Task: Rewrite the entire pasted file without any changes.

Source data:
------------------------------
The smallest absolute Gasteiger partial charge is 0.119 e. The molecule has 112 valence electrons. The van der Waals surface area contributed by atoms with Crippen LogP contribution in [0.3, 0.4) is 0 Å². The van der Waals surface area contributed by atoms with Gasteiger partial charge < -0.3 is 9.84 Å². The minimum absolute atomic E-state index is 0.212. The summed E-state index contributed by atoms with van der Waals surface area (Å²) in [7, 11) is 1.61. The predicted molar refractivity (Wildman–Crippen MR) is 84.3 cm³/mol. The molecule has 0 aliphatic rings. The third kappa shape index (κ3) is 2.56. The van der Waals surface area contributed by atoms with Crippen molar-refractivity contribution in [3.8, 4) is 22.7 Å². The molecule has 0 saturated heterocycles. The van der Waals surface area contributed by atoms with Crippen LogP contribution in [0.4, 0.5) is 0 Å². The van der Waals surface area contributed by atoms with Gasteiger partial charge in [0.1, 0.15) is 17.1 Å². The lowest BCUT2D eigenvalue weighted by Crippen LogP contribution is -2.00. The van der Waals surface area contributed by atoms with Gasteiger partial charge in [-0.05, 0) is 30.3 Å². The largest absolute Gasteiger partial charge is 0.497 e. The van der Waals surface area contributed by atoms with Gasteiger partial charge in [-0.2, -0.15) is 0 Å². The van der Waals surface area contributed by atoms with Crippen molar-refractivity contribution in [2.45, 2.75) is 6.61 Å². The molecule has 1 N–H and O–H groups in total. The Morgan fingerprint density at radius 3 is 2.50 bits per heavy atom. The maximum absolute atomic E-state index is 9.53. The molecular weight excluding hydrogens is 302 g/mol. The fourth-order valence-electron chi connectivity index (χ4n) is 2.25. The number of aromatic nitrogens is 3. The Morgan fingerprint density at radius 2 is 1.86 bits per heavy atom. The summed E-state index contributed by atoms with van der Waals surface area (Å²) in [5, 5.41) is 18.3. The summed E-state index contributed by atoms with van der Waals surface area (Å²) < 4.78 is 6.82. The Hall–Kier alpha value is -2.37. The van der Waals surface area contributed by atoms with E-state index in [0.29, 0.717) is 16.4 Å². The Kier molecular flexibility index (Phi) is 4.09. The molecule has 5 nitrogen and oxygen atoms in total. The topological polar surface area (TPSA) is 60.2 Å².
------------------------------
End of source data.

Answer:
The smallest absolute Gasteiger partial charge is 0.119 e. The molecule has 112 valence electrons. The van der Waals surface area contributed by atoms with Crippen LogP contribution in [0.3, 0.4) is 0 Å². The van der Waals surface area contributed by atoms with Gasteiger partial charge < -0.3 is 9.84 Å². The minimum absolute atomic E-state index is 0.212. The summed E-state index contributed by atoms with van der Waals surface area (Å²) in [7, 11) is 1.61. The predicted molar refractivity (Wildman–Crippen MR) is 84.3 cm³/mol. The molecule has 0 aliphatic rings. The third kappa shape index (κ3) is 2.56. The van der Waals surface area contributed by atoms with Crippen molar-refractivity contribution in [3.8, 4) is 22.7 Å². The molecule has 0 saturated heterocycles. The van der Waals surface area contributed by atoms with Crippen LogP contribution in [0.4, 0.5) is 0 Å². The van der Waals surface area contributed by atoms with Gasteiger partial charge in [0.1, 0.15) is 17.1 Å². The lowest BCUT2D eigenvalue weighted by Crippen LogP contribution is -2.00. The van der Waals surface area contributed by atoms with Gasteiger partial charge in [-0.05, 0) is 30.3 Å². The largest absolute Gasteiger partial charge is 0.497 e. The van der Waals surface area contributed by atoms with Gasteiger partial charge in [-0.2, -0.15) is 0 Å². The van der Waals surface area contributed by atoms with Crippen molar-refractivity contribution in [2.45, 2.75) is 6.61 Å². The molecule has 1 N–H and O–H groups in total. The Morgan fingerprint density at radius 3 is 2.50 bits per heavy atom. The maximum absolute atomic E-state index is 9.53. The molecular weight excluding hydrogens is 302 g/mol. The fourth-order valence-electron chi connectivity index (χ4n) is 2.25. The number of aromatic nitrogens is 3. The Morgan fingerprint density at radius 2 is 1.86 bits per heavy atom. The summed E-state index contributed by atoms with van der Waals surface area (Å²) in [5, 5.41) is 18.3. The summed E-state index contributed by atoms with van der Waals surface area (Å²) < 4.78 is 6.82. The Hall–Kier alpha value is -2.37. The van der Waals surface area contributed by atoms with E-state index in [0.29, 0.717) is 16.4 Å². The Kier molecular flexibility index (Phi) is 4.09. The molecule has 5 nitrogen and oxygen atoms in total. The topological polar surface area (TPSA) is 60.2 Å².